Social Media: Now Bigger Than Web 2.0 From a Marketing Perspective

The ever-astute Mike “Bear” D’Amico raised a fair question after a recent post, asking “So, just to get my lingo down, is social media no longer considered a part of Web 2.0?  I thought the interactivity and social nature of wiki, digg, facebook, etc. was the whole 2.0 thing.”  Obviously you thought that because you are so wrongheaded, Bear…

No, no, no–heavens no!  Mike makes a very good point: considering that Social Media is a direct byproduct of Web 2.0, why have so many marketing people leapt past the revolution of interactivity to focus almost obsessively on social media?

First, they haven’t entirely.  The deep, easy interactivity that Web 2.0 provides creates ongoing opportunities to forge deeper, more engaging brand experiences for consumers, so marketers won’t be walking away from that anytime soon.  But the huge draw of social media lies in its numbers, its tonnage, its ratings points.  Specifically, Americans have adopted wholesale changes in our media consumption away from TV and print, to phenomenon like Facebook, MySpace and the blogosphere.  And we’ve done it with breathtaking speed.  With some estimates putting the percentage of daily media activity in social media as high as 30%, advertisers need to innovate ways to meaningfully enter these platforms, because the one media principle that endures remains to “fish where the fish are.”   Today, more people surf online, deeply engaging with social media.  Sure, Web 2.0 heightens those engagements, but social media are the end result.  And this huge new platforms spells opportunity–or oblivion–for advertisers.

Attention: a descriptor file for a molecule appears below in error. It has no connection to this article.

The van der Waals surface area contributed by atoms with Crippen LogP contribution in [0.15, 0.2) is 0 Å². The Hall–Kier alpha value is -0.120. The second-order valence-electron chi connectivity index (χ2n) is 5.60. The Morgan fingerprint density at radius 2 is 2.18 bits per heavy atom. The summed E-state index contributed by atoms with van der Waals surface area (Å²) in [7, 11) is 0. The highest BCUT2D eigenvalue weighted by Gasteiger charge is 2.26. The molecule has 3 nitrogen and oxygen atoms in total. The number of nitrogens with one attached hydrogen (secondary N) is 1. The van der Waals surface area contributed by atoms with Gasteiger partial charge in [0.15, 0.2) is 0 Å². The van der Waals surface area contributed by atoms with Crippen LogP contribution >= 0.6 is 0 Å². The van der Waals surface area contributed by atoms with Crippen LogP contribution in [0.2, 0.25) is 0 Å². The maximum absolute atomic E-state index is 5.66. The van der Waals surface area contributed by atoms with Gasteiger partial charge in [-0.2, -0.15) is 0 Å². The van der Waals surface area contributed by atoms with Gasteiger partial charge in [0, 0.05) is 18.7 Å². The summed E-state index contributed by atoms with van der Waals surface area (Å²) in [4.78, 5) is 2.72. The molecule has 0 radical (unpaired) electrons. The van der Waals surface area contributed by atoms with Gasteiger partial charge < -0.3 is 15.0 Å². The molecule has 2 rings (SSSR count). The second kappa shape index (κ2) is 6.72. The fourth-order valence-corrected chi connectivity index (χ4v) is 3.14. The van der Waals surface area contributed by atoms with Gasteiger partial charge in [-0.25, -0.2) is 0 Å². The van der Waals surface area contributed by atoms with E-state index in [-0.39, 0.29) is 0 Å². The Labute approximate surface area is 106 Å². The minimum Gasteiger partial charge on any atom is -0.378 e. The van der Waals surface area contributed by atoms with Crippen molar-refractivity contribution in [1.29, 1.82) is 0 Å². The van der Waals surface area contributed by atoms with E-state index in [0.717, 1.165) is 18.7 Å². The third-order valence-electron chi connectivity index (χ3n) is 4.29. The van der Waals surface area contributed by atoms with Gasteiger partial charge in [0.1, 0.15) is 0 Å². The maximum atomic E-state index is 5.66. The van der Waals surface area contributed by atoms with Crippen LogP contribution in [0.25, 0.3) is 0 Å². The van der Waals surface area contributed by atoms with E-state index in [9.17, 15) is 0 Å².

To Quote the Rolling Stones: "It's The Singer, Not the Song."

To Quote the Rolling Stones: "It's The Singer, Not the Song."

 

In a way, Web 2.0 is to social media as Illinois is to Lincoln: the rail splitting abolitionist made his home in Springfield, but his reputation and place in history live on a nation level.

When any cultural trend grows this large this rapidly, marketers pay close attention.  Social media provide advertising it’s biggest new creative platform since the launch of the modem-equipped PC.  Aside from these, advertising creatives have kept themselves busy polishing formats and incrementally innovating techniques first developed decades ago.

But social media is fresh snow that beckons all of us to carve the first glorious tracks through it.  As an online friend put it, if you missed the digital dance five or six years ago when Web 2.0 first rumbled in, here’s your chance for a reboot.  Because social media is huge.  It’s still new.  And no one owns it yet.

Get busy Mike…

By Dennis Ryan, CCO, Element 79

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